Like canning tomatoes or wearing only second-hand clothing, riding a cargo bike has long been something I'd like to do, if only it wasn't so hard. Cargo bikes are expensive, awkward, and heavy. When I went to Portland's Splendid Cycles to pick up the Riese & Müller Load and ride it twelve miles home, I straddled it dubiously. "Look at it this way," said Splendid Cycles proprietor Joel Grover. "By the time you get home, you're going to be a lot better at riding it than you are now!"
Many of my car journeys are within a mile of my house, hauling toddlers and groceries to and fro. It would be much easier, more fun, and better for the environment, if I could replace at least a few of those trips with an electric cargo bike. However, a few hurdles stand in my way. I loved the versatility and power of the R&M Load, but at $7,000, it costs as much as my current car. Going completely carless would justify the price, but it's hard to make the commitment.
I love riding my e-bike so much that I rarely take my car out of the garage, even when temps are in the 100s or below freezing. Sedona, Arizona isn't very bike-friendly, although mountain biking (search "white line trail") is popular. When a tiny fraction of Phoenix -- over four million -- decides to escape valley heat for the cooler mountains, we're easily overrun. Transportation is about to get a technology-driven reboot. The details are still taking shape, but future transport systems will certainly be connected, data-driven and highly automated.
More people than ever before are considering an electric bicycle. The benefits are numerous: it's faster than walking and, while a good form of exercise, won't make you sweat like a traditional bike would. It helps the environment -- more so than a gas-guzzling car, anyway -- and keeps you outside, minimizing the risk of COVID-19 transmission. The vast majority of e-bikes are too expensive for the average person, though. To become truly mainstream, the industry is going to need cheaper models like the RadMission 1, developed by Rad Power Bikes. The bicycle was first unveiled with a $999 introductory price. Rad Power Bikes has since raised the price to $1,099, which is still competitive with entry-level alternatives such as the Propella and Aventon Pace 350. The question with all these bikes, though, is quality.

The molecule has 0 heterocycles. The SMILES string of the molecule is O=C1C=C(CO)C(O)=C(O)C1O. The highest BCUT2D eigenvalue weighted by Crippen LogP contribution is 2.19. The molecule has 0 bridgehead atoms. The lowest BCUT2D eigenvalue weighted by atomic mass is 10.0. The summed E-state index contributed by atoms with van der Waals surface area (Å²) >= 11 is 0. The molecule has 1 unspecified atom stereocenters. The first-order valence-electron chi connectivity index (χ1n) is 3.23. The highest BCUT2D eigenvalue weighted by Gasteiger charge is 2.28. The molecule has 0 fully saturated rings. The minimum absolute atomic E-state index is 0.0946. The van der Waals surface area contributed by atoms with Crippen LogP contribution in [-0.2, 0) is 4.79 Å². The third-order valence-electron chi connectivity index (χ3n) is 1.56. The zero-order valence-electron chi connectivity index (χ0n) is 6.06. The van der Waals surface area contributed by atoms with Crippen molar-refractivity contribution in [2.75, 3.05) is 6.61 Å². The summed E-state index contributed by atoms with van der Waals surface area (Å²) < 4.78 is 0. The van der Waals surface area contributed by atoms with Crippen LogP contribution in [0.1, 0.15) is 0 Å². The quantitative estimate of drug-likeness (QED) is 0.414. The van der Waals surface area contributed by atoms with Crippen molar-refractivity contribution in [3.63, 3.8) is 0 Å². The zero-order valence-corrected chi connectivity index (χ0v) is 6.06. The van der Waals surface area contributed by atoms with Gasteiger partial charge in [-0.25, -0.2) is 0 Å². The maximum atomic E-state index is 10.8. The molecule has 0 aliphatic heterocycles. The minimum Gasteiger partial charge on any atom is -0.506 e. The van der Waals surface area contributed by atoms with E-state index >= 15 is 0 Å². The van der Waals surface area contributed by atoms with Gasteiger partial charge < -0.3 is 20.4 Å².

If you fancy a bicycle with a pedal-assist motor, there are plenty of options. Traditional bike brands including Specialized, Trek and Cannondale compete in the space alongside younger, more design and technology-focused brands such as VanMoof, Cowboy and Gocycle. The Taiwanese company, best known for its colourful electric scooters, is unveiling its first e-bike today. It's called the Eeyo 1 and, unsurprisingly, is part of a new Eeyo sub-brand that will be used for all of its future pedal-powered efforts. Gogoro says its designers have prioritized "agility over utility."